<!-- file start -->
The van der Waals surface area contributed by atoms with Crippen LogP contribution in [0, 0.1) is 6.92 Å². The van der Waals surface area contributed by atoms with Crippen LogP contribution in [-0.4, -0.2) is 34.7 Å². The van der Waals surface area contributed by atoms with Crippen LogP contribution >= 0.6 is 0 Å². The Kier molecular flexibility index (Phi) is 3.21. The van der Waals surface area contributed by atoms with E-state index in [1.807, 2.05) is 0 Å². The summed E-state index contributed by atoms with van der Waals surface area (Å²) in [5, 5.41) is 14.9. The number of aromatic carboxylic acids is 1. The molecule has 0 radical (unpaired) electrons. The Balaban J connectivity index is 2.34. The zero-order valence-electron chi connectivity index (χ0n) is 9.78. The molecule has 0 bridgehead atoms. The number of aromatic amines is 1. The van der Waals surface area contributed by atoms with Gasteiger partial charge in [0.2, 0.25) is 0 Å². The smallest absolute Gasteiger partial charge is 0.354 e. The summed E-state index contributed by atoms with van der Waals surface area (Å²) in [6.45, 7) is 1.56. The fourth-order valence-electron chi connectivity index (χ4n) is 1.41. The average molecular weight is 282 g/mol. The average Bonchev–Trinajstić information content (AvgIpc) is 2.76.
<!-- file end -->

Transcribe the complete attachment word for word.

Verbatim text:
The van der Waals surface area contributed by atoms with Crippen LogP contribution in [0, 0.1) is 6.92 Å². The van der Waals surface area contributed by atoms with Crippen LogP contribution in [-0.4, -0.2) is 34.7 Å². The van der Waals surface area contributed by atoms with Crippen LogP contribution >= 0.6 is 0 Å². The Kier molecular flexibility index (Phi) is 3.21. The van der Waals surface area contributed by atoms with E-state index in [1.807, 2.05) is 0 Å². The summed E-state index contributed by atoms with van der Waals surface area (Å²) in [5, 5.41) is 14.9. The number of aromatic carboxylic acids is 1. The molecule has 0 radical (unpaired) electrons. The Balaban J connectivity index is 2.34. The zero-order valence-electron chi connectivity index (χ0n) is 9.78. The molecule has 0 bridgehead atoms. The number of aromatic amines is 1. The van der Waals surface area contributed by atoms with Gasteiger partial charge in [0.2, 0.25) is 0 Å². The smallest absolute Gasteiger partial charge is 0.354 e. The summed E-state index contributed by atoms with van der Waals surface area (Å²) in [6.45, 7) is 1.56. The fourth-order valence-electron chi connectivity index (χ4n) is 1.41. The average molecular weight is 282 g/mol. The average Bonchev–Trinajstić information content (AvgIpc) is 2.76.